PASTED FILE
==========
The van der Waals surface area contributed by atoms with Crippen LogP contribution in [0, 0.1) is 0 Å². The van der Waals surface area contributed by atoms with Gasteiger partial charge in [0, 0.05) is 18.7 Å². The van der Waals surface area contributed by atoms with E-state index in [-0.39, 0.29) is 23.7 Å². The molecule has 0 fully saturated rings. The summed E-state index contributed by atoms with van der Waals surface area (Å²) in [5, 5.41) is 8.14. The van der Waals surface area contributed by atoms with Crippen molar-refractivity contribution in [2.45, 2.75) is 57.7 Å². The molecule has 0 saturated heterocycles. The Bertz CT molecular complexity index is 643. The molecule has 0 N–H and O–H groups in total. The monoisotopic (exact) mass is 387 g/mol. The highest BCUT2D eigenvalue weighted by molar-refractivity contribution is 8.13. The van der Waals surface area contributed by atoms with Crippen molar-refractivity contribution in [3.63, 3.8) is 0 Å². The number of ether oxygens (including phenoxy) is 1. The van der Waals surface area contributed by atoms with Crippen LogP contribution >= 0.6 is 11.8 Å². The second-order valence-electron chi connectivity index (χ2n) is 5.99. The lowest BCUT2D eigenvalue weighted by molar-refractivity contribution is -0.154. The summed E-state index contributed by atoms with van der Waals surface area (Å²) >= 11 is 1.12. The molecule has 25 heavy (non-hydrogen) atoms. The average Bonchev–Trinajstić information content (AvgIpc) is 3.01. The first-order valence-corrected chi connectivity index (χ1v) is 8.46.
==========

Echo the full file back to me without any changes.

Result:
The van der Waals surface area contributed by atoms with Crippen LogP contribution in [0, 0.1) is 0 Å². The van der Waals surface area contributed by atoms with Gasteiger partial charge in [0, 0.05) is 18.7 Å². The van der Waals surface area contributed by atoms with E-state index in [-0.39, 0.29) is 23.7 Å². The molecule has 0 fully saturated rings. The summed E-state index contributed by atoms with van der Waals surface area (Å²) in [5, 5.41) is 8.14. The van der Waals surface area contributed by atoms with Crippen molar-refractivity contribution in [2.45, 2.75) is 57.7 Å². The molecule has 0 saturated heterocycles. The Bertz CT molecular complexity index is 643. The molecule has 0 N–H and O–H groups in total. The monoisotopic (exact) mass is 387 g/mol. The highest BCUT2D eigenvalue weighted by molar-refractivity contribution is 8.13. The van der Waals surface area contributed by atoms with Crippen molar-refractivity contribution in [3.63, 3.8) is 0 Å². The number of ether oxygens (including phenoxy) is 1. The van der Waals surface area contributed by atoms with Crippen LogP contribution >= 0.6 is 11.8 Å². The second-order valence-electron chi connectivity index (χ2n) is 5.99. The lowest BCUT2D eigenvalue weighted by molar-refractivity contribution is -0.154. The summed E-state index contributed by atoms with van der Waals surface area (Å²) >= 11 is 1.12. The molecule has 25 heavy (non-hydrogen) atoms. The average Bonchev–Trinajstić information content (AvgIpc) is 3.01. The first-order valence-corrected chi connectivity index (χ1v) is 8.46.